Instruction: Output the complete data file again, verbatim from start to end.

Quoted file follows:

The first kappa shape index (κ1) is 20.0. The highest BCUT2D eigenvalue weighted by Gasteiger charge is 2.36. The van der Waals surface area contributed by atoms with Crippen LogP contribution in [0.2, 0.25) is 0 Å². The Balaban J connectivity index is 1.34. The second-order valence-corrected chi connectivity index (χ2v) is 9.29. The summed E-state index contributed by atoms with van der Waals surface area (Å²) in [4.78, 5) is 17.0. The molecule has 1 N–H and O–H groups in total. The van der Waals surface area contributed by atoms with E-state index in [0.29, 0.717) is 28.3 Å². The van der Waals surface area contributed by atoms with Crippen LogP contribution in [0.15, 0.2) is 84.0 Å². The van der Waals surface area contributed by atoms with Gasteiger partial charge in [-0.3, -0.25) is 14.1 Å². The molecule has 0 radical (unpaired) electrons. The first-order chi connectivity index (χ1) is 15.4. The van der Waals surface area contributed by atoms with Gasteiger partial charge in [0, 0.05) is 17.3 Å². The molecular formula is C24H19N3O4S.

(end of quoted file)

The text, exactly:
The first kappa shape index (κ1) is 20.0. The highest BCUT2D eigenvalue weighted by Gasteiger charge is 2.36. The van der Waals surface area contributed by atoms with Crippen LogP contribution in [0.2, 0.25) is 0 Å². The Balaban J connectivity index is 1.34. The second-order valence-corrected chi connectivity index (χ2v) is 9.29. The summed E-state index contributed by atoms with van der Waals surface area (Å²) in [4.78, 5) is 17.0. The molecule has 1 N–H and O–H groups in total. The van der Waals surface area contributed by atoms with E-state index in [0.29, 0.717) is 28.3 Å². The van der Waals surface area contributed by atoms with Crippen LogP contribution in [0.15, 0.2) is 84.0 Å². The van der Waals surface area contributed by atoms with Gasteiger partial charge in [-0.3, -0.25) is 14.1 Å². The molecule has 0 radical (unpaired) electrons. The first-order chi connectivity index (χ1) is 15.4. The van der Waals surface area contributed by atoms with Gasteiger partial charge in [0, 0.05) is 17.3 Å². The molecular formula is C24H19N3O4S.